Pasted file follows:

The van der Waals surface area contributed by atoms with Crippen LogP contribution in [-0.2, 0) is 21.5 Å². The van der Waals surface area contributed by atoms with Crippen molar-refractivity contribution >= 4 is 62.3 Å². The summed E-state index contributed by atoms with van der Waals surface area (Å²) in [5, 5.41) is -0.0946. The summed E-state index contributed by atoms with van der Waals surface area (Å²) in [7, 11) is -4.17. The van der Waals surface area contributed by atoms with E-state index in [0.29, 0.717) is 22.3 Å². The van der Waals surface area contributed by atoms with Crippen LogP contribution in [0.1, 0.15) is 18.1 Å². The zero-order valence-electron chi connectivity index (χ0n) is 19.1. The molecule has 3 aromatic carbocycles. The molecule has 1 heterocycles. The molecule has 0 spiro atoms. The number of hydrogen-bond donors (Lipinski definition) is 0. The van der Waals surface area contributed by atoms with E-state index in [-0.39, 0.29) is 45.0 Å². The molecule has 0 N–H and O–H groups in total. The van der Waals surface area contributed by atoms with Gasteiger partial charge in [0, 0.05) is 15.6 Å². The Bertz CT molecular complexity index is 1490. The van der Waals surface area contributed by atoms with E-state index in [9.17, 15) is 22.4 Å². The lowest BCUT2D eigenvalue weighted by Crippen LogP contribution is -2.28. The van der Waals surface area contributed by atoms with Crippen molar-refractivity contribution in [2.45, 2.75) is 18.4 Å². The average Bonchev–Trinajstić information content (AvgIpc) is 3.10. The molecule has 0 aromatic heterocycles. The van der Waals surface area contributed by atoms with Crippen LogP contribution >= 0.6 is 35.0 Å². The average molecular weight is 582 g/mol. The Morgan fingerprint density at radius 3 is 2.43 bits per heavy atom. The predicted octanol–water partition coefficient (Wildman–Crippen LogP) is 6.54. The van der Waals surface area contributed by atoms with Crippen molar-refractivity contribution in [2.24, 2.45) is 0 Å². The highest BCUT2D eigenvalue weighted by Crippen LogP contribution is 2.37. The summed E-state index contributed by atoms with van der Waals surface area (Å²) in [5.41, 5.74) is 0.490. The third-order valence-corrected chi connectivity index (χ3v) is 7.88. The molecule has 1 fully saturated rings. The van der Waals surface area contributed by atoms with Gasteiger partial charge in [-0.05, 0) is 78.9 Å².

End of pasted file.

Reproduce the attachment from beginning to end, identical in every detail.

The van der Waals surface area contributed by atoms with Crippen LogP contribution in [-0.2, 0) is 21.5 Å². The van der Waals surface area contributed by atoms with Crippen molar-refractivity contribution >= 4 is 62.3 Å². The summed E-state index contributed by atoms with van der Waals surface area (Å²) in [5, 5.41) is -0.0946. The summed E-state index contributed by atoms with van der Waals surface area (Å²) in [7, 11) is -4.17. The van der Waals surface area contributed by atoms with E-state index in [0.29, 0.717) is 22.3 Å². The van der Waals surface area contributed by atoms with Crippen LogP contribution in [0.1, 0.15) is 18.1 Å². The zero-order valence-electron chi connectivity index (χ0n) is 19.1. The molecule has 3 aromatic carbocycles. The molecule has 1 heterocycles. The molecule has 0 spiro atoms. The number of hydrogen-bond donors (Lipinski definition) is 0. The van der Waals surface area contributed by atoms with E-state index in [-0.39, 0.29) is 45.0 Å². The molecule has 0 N–H and O–H groups in total. The van der Waals surface area contributed by atoms with Gasteiger partial charge in [0, 0.05) is 15.6 Å². The Bertz CT molecular complexity index is 1490. The van der Waals surface area contributed by atoms with E-state index in [9.17, 15) is 22.4 Å². The lowest BCUT2D eigenvalue weighted by Crippen LogP contribution is -2.28. The van der Waals surface area contributed by atoms with Crippen molar-refractivity contribution in [2.45, 2.75) is 18.4 Å². The average Bonchev–Trinajstić information content (AvgIpc) is 3.10. The molecule has 0 aromatic heterocycles. The van der Waals surface area contributed by atoms with Crippen LogP contribution >= 0.6 is 35.0 Å². The average molecular weight is 582 g/mol. The Morgan fingerprint density at radius 3 is 2.43 bits per heavy atom. The predicted octanol–water partition coefficient (Wildman–Crippen LogP) is 6.54. The van der Waals surface area contributed by atoms with Crippen molar-refractivity contribution in [2.24, 2.45) is 0 Å². The highest BCUT2D eigenvalue weighted by Crippen LogP contribution is 2.37. The summed E-state index contributed by atoms with van der Waals surface area (Å²) in [5.41, 5.74) is 0.490. The third-order valence-corrected chi connectivity index (χ3v) is 7.88. The molecule has 1 fully saturated rings. The van der Waals surface area contributed by atoms with Gasteiger partial charge in [-0.05, 0) is 78.9 Å².